So watch closely, get ready, and (after church tonight, of course) tune in and enjoy what should be a classic Fall Classic.  Go Cardinals!

Monday, October 21, 2013

Happy Babbling Day

Might as well just call it Blogging Day.  Or Social Media Day.  Since after all that’s what most of us do around here; babble.

But today, October 21, is officially Babbling Day.  I have no idea what the origin of the day is.  I have no idea how you’re supposed to celebrate it.  I’m assuming that it’s a day in honor of those who simply babble on and on; those who talk gibberish; those who can take one simple little thought and turn it into a 42 word sentence which truly amounts to absolutely nothing.   Sounds like my kind of day.

I do have the tendency to babble.  If you’ve read here, you know this.  Because of that tendency, I actually manuscript my sermons.  I know the jury is quite divided about that little issue, but I do it simply because I love my church and don’t want them to have to endure my endless ramblings.  I manuscript it out so that I know exactly what I want to say, how I want to say it, and roughly how long it will take.  Of course, I don’t always stick to the manuscript, but…

Anyway, hope you enjoy the day.  If you’re a babbler, take time to enjoy the sun.  Be proud of your verbosity.  If you’re not, and you can’t stand babbling, well not to worry.  I don’t think too many folks know about this, so for the most part it’s just business as usual.

Well, in honor of the day, I’ve not only offered you this completely meaningless rambling; but I also offer this:

Some time ago I found this amazing little piece from Lutheran Satire on the Trinity.  It’s really quite profound, and also quite funny.  But what’s even more funny is the version below.  It seems that the folks at Youtube provide closed captioning for videos.  In this case, due to the theological concepts being discussed and the silly little accent being used, the close captioning made a valiant effort, but came up a little short.  The end result is the perfect clip for Babbling Day.  Enjoy.  

Thursday, October 17, 2013

Have a Slice - Revisited

This is from October of last year.  Can't believe I got this far into the month without reminding folks of this issue.  So I'm looking to fix that.  It's a repeat, but hey....

I’m in the minority on a lot of things.  At least it seems that way.  A Conservative, Reformed, Homeschooling pastor who also loves Christian rock music, NASCAR, and guns.  Odd, I know.  In fact, one time our daughter was talking with some folks and when they found out she was a pastor’s kid and a homeschooler, they said, “Wow, you’re really on the fringe!”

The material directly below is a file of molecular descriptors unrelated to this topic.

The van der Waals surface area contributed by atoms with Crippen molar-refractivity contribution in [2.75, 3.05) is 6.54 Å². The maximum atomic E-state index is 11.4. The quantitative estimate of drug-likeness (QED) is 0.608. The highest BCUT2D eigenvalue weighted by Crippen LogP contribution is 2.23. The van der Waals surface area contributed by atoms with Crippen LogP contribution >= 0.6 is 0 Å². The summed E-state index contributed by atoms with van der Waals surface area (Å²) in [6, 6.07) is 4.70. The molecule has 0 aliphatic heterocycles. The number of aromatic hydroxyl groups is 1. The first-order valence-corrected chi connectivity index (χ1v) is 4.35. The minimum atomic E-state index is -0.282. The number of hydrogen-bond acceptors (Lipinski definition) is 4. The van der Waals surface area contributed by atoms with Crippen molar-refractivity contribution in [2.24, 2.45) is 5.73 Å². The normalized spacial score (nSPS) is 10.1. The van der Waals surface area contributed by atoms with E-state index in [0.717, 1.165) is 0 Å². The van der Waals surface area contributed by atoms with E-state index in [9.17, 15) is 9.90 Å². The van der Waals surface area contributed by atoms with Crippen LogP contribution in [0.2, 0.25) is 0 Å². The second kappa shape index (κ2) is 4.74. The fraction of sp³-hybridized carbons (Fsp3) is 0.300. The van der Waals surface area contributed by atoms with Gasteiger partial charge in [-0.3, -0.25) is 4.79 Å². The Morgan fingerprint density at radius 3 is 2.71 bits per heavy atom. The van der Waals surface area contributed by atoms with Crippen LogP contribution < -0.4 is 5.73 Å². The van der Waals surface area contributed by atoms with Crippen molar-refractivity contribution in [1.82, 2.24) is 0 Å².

But as odd as I may be, there is at least one area in which I am solidly in the majority:  Pizza Lover!  94 percent of Americans eat pizza regularly, according to some random statistic; so that makes me just a regular guy.  Of course, although most eat it regularly, many may not be quite as fanatical as our family.  

Between frozen and restaurant versions, we often have pizza 2-3 times a week.  Add in a quick slice for lunch, and I guess I eat pizza more than a “regularly.”  In fact, we have frozen pizzas every Sunday for lunch. We decided a long time ago that if this is a day of rest, mom should get to rest as well.  Easy cooking, easy clean-up; pizza is the answer.   

I can’t prove this, but I believe pizza will be a main part of the “marriage feast” in heaven.  Just my hopeful belief, since pizza isn’t exactly mentioned in the Bible.  (However, if you can tolerate this borderline sacrilegious list, someone had some fun replacing the word “peace” with “pizza” and came up with some great verses!)

Anyway, October is National Pizza Month.  In honor of that celebration, I have resolved to eat as much pizza as possible.  Which makes this no different than any other month, it just gives justification to my habit.  Of course, this also means I have to make the 35 mile trip to the nearest Imo’s Pizza, which is the absolute best pizza on the planet.  But, a man’s gotta do what a man’s gotta do.

To help you celebrate, here are a couple of fun things to do.

Here’s a list of some interesting pizza facts.

Here’s a fun little online pizza trivia game.

And of course, the most fun song about food, sung by food, every made.  Pizza Angel: 

Monday, October 14, 2013

Never Satisfied